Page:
The language of the agreement was negotiated by representatives of 197 parties at the 21st UNFCCC Conference of the Parties in Paris and agreed on 12 December 2015.   The agreement was signed at UN Headquarters in New York from 22 April 2016 to 21 April 2017 by states and regional economic integration organisations parties to the UNFCCC (convention).  The agreement stated that it would only enter into force if 55 countries that produce at least 55% of global greenhouse gas emissions (according to a list drawn up in 2015) ratify, accept, approve or adhere to the agreement.  On April 1, 2016, the United States and China, which together account for nearly 40% of global emissions, issued a joint statement confirming that the two countries would sign the Paris Climate Agreement.  175 contracting parties (174 states and the European Union) signed the agreement on the first day of its signing.   On the same day, more than 20 countries announced plans to join the accession as soon as possible in 2016. The ratification by the European Union has achieved a sufficient number of contracting parties to enter into force on 4 November 2016. (1) The UNFCCC dates back to the 1992 “Earth Summit” in Rio de Janeiro. The Convention established a framework for action to stabilize atmospheric concentrations of greenhouse gases (GHGs) to avoid “dangerous anthropogenic disturbances of the climate system.” The UNFCCC, which came into force on 21 March 1994, now has a nearly universal number of 195 parties. The Annual Conference of the Parties (COP) examines the implementation of the convention. COP3 adopted the Kyoto Protocol, which was not monitored at COP15 in Copenhagen.
At COP17 in Durban, the Green Climate Fund was established, the basis of the Paris conference, at which, for the first time in more than 20 years, participants aspired to a universal and binding climate agreement to keep global warming below 2 degrees Celsius. On November 4, 2019, the United States informed the custodian of its withdrawal from the agreement, which will take effect exactly one year after that date.  The EU and its member states are individually responsible for ratifying the Paris Agreement. There was a strong preference for the EU and its 28 Member States to simultaneously table their ratification instruments to ensure that neither the EU nor its Member States commit to obligations that belong exclusively to the other and there was concern that there was a disagreement over each Member State`s share of the EU-wide reduction target. just as Britain`s vote to leave the EU could delay the Paris pact.  However, on 4 October 2016, the European Parliament approved the ratification of the Paris Agreement and the EU tabled its ratification instruments on 5 October 2016 with several EU Member States.  The Paris Agreement is an agreement within the framework of the United Nations Framework Convention on Climate Change (UNFCCC) that deals with the reduction, adaptation and financing of greenhouse gas emissions from 2020. The agreement aims to address the threat of global climate change by keeping global temperatures well below 2 degrees Celsius above pre-industrial levels this century and to continue efforts to further limit the temperature increase to 1.5 degrees Celsius.  On 22 April, Ambassador Mahmoud Saikal, permanent representative of the I.R. Afghanistan, participated in the signing ceremony of the Paris Agreement on climate change and signed the agreement on behalf of Afghanistan.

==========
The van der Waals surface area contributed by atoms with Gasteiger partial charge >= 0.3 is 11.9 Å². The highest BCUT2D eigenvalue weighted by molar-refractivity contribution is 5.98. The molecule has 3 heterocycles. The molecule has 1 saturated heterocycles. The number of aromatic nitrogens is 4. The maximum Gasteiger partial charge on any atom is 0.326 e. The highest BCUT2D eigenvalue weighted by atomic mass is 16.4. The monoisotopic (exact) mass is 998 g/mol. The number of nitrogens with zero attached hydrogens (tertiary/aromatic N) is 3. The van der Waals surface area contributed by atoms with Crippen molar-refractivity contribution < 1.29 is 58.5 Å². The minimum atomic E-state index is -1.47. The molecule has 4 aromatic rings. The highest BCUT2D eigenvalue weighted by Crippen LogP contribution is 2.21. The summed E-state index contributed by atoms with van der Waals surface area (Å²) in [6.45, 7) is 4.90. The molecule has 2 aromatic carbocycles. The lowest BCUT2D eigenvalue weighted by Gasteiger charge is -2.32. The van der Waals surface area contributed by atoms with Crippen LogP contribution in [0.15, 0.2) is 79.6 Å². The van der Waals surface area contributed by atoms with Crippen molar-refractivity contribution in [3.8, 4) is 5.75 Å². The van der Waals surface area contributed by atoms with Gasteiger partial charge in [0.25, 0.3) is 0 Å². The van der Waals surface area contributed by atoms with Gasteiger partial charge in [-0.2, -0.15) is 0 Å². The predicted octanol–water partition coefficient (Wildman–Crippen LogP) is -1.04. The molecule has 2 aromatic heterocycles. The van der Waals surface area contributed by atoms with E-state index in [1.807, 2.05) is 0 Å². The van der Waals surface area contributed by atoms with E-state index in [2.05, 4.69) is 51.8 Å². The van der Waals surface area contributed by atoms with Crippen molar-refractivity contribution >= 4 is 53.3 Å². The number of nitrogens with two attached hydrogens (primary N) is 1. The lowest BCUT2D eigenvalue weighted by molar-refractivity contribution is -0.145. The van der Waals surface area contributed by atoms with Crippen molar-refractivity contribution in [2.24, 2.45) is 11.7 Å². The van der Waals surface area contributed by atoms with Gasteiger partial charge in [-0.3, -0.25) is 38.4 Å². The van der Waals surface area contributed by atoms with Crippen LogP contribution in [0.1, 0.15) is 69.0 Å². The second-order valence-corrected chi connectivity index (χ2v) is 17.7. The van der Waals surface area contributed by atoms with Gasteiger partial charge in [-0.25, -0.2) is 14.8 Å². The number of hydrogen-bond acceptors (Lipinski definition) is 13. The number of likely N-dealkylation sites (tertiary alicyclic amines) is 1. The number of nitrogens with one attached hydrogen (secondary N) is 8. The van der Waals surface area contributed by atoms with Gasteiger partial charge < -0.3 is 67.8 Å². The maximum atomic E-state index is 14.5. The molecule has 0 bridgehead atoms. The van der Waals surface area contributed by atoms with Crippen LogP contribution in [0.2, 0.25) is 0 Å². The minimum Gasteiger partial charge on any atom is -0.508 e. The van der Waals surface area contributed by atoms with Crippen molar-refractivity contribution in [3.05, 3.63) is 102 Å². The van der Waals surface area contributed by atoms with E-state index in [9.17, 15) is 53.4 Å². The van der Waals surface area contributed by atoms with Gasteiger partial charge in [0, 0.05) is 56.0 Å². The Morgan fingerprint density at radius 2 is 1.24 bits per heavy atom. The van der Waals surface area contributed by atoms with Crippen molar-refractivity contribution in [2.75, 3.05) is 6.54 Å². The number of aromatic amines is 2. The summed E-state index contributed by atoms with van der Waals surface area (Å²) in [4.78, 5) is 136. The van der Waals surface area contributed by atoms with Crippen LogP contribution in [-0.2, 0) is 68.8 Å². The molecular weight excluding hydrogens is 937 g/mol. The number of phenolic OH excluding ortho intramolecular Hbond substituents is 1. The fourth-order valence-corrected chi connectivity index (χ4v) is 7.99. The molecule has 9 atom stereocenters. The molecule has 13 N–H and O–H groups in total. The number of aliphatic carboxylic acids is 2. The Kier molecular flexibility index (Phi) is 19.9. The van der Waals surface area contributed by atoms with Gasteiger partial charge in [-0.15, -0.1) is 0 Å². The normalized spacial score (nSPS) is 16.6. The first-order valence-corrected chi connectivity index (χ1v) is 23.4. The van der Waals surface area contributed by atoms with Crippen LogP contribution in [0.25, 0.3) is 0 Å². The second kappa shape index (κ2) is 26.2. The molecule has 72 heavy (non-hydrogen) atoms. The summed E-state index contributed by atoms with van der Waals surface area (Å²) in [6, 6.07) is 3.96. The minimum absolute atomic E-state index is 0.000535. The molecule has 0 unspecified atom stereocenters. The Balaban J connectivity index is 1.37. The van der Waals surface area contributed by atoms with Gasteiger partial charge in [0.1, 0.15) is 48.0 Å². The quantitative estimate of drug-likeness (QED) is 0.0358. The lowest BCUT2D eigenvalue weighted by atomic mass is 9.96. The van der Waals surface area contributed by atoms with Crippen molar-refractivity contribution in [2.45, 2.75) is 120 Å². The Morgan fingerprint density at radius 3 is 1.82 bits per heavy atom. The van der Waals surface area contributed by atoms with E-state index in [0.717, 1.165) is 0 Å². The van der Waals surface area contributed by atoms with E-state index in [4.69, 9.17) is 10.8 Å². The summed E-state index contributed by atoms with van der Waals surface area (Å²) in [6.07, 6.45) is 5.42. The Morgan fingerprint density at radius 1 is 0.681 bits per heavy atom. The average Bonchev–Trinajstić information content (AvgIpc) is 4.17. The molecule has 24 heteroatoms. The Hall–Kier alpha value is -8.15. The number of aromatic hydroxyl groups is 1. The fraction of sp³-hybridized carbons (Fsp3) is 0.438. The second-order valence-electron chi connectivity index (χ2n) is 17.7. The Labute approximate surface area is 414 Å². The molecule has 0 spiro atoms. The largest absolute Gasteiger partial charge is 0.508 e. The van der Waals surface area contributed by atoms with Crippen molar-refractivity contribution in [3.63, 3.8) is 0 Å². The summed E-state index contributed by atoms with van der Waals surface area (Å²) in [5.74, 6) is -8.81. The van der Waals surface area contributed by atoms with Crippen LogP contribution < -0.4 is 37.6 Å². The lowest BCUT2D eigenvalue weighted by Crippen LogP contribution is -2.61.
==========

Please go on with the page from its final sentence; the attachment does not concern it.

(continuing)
174 countries and the European Union also signed the agreement, which surpassed the historic record of signing an international agreement on the first day.